Thirteen percent of residents, 56% of fellows, and 71% of attending physicians stated that they felt adequately prepared to deal with end-of-life issues. Ninety-five percent of the residents and fellows and 64% of attending physicians reported that further instruction about issues of death and dying would be useful. Meeting with a mental health professional with expertise in the area of end-of-life issues in a group setting shortly after the death of a patient and didactic lectures were the 2 modes of instruction perceived to be most useful. Once again, fellows and attending physicians in the subspecialties dealing with a large number of terminally ill patients had responses similar to those from the group as a whole.
We found that at least 50% of pediatricians surveyed had received some teaching in medical school and a much smaller number had received any such instruction during postgraduate training. Sack et al6 and Behnke et al7 independently reported on the lack of formal training in bereavement counseling for pediatricians-in-training as well as the need for an integrated curriculum about pediatric death and dying. These results reflect larger nationwide trends; education in end-of-life care is occurring in nearly 90% of US medical schools but only in 26% of postgraduate primary care residency training.12 This is ironic because it is during internship and residency that physicians first assume primary responsibility for patient care and personally address issues of death and dying.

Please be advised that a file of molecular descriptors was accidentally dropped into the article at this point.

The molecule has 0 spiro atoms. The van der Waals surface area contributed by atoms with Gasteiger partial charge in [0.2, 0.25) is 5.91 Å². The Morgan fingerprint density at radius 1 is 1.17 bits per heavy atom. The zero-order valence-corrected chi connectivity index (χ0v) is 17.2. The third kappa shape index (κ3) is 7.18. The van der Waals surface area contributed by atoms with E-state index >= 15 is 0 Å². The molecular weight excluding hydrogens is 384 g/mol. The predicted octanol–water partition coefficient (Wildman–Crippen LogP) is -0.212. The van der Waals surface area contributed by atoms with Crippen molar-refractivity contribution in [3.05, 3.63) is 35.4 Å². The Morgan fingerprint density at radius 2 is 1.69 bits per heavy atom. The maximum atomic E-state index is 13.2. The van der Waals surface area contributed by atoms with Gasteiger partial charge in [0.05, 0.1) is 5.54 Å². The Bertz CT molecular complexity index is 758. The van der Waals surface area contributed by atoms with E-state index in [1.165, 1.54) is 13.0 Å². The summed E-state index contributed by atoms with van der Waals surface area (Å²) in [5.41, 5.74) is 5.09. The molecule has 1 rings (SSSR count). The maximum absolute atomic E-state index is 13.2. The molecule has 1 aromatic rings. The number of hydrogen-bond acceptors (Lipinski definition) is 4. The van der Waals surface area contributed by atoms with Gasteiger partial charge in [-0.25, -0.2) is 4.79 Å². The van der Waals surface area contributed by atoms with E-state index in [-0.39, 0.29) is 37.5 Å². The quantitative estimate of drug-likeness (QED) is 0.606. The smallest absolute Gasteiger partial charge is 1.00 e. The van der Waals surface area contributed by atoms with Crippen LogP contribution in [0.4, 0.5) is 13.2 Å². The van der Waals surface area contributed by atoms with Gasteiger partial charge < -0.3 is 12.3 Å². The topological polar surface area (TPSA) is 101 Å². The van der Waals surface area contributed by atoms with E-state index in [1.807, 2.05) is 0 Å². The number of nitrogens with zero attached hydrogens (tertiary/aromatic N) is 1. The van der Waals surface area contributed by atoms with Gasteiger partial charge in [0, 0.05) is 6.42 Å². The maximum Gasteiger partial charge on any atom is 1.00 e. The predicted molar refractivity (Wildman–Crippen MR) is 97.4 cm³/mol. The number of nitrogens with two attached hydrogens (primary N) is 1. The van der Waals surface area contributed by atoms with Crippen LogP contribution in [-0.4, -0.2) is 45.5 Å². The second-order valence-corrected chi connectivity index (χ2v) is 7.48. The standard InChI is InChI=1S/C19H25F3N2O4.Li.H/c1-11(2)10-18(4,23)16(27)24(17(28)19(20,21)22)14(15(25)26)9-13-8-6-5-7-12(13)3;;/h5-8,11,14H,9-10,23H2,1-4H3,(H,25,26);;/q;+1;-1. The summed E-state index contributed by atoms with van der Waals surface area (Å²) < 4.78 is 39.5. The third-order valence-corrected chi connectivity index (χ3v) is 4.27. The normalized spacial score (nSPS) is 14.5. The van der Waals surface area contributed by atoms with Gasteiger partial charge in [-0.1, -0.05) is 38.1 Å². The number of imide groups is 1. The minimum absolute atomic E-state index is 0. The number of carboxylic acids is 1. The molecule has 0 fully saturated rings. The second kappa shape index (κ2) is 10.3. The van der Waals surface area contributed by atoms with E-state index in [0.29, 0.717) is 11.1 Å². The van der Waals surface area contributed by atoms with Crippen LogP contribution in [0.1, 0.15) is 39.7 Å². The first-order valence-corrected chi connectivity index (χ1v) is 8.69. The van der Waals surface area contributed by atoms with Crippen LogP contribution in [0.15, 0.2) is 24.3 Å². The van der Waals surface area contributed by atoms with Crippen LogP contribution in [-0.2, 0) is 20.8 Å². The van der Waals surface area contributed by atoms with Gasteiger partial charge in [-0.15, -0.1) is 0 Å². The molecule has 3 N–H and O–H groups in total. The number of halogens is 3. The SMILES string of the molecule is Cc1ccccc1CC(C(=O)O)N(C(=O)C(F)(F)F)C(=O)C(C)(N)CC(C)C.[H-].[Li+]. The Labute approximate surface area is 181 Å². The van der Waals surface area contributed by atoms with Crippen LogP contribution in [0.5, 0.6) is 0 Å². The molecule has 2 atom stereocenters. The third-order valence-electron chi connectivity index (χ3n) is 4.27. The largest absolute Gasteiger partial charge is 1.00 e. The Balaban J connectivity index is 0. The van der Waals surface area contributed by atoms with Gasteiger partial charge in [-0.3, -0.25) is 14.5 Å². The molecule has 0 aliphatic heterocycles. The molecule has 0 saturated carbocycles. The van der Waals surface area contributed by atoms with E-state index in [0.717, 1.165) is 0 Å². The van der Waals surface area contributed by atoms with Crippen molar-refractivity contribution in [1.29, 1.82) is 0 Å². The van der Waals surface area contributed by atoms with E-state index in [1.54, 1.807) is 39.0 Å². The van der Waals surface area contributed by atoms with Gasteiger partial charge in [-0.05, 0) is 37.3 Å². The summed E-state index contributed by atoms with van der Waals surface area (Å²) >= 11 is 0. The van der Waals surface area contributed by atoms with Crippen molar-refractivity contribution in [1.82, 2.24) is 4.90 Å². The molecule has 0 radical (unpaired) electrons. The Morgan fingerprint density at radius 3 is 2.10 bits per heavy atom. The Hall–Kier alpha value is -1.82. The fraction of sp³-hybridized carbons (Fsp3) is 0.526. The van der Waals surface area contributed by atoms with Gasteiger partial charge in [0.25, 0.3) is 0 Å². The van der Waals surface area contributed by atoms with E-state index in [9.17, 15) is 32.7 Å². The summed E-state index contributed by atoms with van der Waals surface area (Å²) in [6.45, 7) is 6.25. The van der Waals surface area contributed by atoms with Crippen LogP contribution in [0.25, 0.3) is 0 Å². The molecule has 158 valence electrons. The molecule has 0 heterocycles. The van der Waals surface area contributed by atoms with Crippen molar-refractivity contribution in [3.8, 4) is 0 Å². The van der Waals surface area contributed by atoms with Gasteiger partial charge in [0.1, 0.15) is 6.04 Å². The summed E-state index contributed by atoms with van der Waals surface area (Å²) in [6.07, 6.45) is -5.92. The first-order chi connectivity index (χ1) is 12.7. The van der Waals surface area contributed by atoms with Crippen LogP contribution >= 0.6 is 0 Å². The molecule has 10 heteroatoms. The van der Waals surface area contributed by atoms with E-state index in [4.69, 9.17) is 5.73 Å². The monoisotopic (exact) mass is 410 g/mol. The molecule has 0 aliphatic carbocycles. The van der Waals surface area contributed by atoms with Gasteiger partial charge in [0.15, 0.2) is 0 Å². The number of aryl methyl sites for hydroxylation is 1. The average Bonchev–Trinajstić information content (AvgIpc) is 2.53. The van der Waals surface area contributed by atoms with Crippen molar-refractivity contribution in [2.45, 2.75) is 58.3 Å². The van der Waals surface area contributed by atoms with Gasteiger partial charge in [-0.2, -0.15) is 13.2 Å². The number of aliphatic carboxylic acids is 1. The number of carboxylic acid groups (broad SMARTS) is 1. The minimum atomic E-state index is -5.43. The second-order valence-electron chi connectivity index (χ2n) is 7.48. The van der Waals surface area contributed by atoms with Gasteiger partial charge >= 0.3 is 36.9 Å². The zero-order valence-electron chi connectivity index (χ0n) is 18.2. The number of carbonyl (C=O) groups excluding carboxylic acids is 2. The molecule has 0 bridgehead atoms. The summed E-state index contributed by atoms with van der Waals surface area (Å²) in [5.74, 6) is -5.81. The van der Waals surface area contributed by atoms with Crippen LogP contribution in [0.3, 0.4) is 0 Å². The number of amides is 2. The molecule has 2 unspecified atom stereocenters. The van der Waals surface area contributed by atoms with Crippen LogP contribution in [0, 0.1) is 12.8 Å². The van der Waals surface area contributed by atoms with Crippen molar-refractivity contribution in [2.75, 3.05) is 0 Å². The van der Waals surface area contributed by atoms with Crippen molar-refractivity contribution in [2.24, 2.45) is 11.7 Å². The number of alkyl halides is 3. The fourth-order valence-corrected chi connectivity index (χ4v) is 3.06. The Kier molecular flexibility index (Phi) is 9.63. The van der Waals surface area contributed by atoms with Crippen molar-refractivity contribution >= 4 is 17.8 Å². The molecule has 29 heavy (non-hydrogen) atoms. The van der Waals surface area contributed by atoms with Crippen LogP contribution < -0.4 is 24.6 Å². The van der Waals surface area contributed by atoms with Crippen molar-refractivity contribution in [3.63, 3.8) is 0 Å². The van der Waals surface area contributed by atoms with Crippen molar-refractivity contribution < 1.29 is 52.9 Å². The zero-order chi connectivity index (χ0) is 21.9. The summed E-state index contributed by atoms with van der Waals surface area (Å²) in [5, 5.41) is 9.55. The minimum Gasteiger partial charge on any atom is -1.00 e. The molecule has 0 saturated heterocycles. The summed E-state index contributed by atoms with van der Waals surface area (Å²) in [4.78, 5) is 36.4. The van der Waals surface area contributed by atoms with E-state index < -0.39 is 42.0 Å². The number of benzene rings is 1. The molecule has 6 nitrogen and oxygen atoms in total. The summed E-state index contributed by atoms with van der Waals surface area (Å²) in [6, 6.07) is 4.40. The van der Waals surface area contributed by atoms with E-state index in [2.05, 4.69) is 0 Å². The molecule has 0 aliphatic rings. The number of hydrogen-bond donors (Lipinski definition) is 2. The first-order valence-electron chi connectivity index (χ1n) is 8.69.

In our study we found that all groups surveyed unanimously agreed that parents of terminally ill children have a right to be informed about the diagnosis and prognosis of their child's illness (Figure 2). Wiener17 conducted a questionnaire survey of pediatric residents and attending physicians in a Midwestern clinic, a New York City hospital, and office practices in the Long Island, NY, suburbs with respect to their attitudes toward caring for terminally ill children. He similarly reported that a majority of the respondents (71%) agreed that parents should be informed of these matters in an open manner. Wiener found that most of the respondents believed that children should seldom or never be informed of the nature of their illness. However, the majority of pediatricians surveyed by Wiener favored disclosure if the child directly requested this information. The respondents to our survey would be more likely to engage in discussions of diagnosis and prognosis with terminally ill children as well as with children with human immunodeficiency virus infection with increasing age of the child (Table 1 and Table 2). This displays an appropriate sensitivity to the developmental status of the child and his or her ability to understand the concept of death. In our study, the overall trend toward a more open attitude of discussion with terminally ill children is in agreement with recent shifts among children and their families to take a more active role in their health care management.